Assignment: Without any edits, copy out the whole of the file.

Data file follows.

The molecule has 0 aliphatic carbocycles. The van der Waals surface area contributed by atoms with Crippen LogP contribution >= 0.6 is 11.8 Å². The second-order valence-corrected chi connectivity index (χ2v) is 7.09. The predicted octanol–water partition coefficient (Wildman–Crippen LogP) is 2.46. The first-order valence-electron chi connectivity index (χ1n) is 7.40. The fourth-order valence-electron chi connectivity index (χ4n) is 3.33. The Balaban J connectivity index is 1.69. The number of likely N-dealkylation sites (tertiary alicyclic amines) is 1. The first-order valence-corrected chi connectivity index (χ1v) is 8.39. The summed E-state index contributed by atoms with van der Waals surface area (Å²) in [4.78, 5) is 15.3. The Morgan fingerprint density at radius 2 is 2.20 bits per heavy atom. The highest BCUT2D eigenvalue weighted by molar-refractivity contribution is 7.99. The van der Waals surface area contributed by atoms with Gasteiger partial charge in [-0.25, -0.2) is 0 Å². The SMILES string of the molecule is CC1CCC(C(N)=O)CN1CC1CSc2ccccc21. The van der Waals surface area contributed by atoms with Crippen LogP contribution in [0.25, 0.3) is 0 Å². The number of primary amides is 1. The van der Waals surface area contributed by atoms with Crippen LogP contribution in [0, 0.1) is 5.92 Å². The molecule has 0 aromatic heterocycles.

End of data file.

The molecule has 0 aliphatic carbocycles. The van der Waals surface area contributed by atoms with Crippen LogP contribution >= 0.6 is 11.8 Å². The second-order valence-corrected chi connectivity index (χ2v) is 7.09. The predicted octanol–water partition coefficient (Wildman–Crippen LogP) is 2.46. The first-order valence-electron chi connectivity index (χ1n) is 7.40. The fourth-order valence-electron chi connectivity index (χ4n) is 3.33. The Balaban J connectivity index is 1.69. The number of likely N-dealkylation sites (tertiary alicyclic amines) is 1. The first-order valence-corrected chi connectivity index (χ1v) is 8.39. The summed E-state index contributed by atoms with van der Waals surface area (Å²) in [4.78, 5) is 15.3. The Morgan fingerprint density at radius 2 is 2.20 bits per heavy atom. The highest BCUT2D eigenvalue weighted by molar-refractivity contribution is 7.99. The van der Waals surface area contributed by atoms with Gasteiger partial charge in [-0.25, -0.2) is 0 Å². The SMILES string of the molecule is CC1CCC(C(N)=O)CN1CC1CSc2ccccc21. The van der Waals surface area contributed by atoms with Crippen LogP contribution in [0.25, 0.3) is 0 Å². The number of primary amides is 1. The van der Waals surface area contributed by atoms with Crippen LogP contribution in [0, 0.1) is 5.92 Å². The molecule has 0 aromatic heterocycles.